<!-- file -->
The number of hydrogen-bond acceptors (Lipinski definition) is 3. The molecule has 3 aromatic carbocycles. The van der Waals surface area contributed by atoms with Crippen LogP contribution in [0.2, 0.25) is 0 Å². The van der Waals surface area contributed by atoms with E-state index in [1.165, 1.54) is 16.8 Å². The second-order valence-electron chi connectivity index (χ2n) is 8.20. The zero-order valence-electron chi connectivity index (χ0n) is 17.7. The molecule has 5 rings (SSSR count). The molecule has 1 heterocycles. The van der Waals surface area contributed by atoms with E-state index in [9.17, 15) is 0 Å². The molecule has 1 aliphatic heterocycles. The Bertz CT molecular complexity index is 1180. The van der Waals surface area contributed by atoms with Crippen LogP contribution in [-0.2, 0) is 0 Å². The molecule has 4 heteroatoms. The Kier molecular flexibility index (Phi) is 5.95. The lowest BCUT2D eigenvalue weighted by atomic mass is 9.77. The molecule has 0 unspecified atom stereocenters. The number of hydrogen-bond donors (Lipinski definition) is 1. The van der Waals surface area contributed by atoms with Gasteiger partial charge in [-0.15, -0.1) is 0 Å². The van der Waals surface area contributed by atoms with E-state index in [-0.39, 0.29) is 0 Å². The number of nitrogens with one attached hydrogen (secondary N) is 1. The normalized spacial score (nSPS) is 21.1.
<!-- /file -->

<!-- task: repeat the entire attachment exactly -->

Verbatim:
The number of hydrogen-bond acceptors (Lipinski definition) is 3. The molecule has 3 aromatic carbocycles. The van der Waals surface area contributed by atoms with Crippen LogP contribution in [0.2, 0.25) is 0 Å². The van der Waals surface area contributed by atoms with E-state index in [1.165, 1.54) is 16.8 Å². The second-order valence-electron chi connectivity index (χ2n) is 8.20. The zero-order valence-electron chi connectivity index (χ0n) is 17.7. The molecule has 5 rings (SSSR count). The molecule has 1 heterocycles. The van der Waals surface area contributed by atoms with E-state index in [9.17, 15) is 0 Å². The molecule has 1 aliphatic heterocycles. The Bertz CT molecular complexity index is 1180. The van der Waals surface area contributed by atoms with Crippen LogP contribution in [-0.2, 0) is 0 Å². The molecule has 4 heteroatoms. The Kier molecular flexibility index (Phi) is 5.95. The lowest BCUT2D eigenvalue weighted by atomic mass is 9.77. The molecule has 0 unspecified atom stereocenters. The number of hydrogen-bond donors (Lipinski definition) is 1. The van der Waals surface area contributed by atoms with Gasteiger partial charge in [-0.15, -0.1) is 0 Å². The van der Waals surface area contributed by atoms with E-state index in [-0.39, 0.29) is 0 Å². The number of nitrogens with one attached hydrogen (secondary N) is 1. The normalized spacial score (nSPS) is 21.1.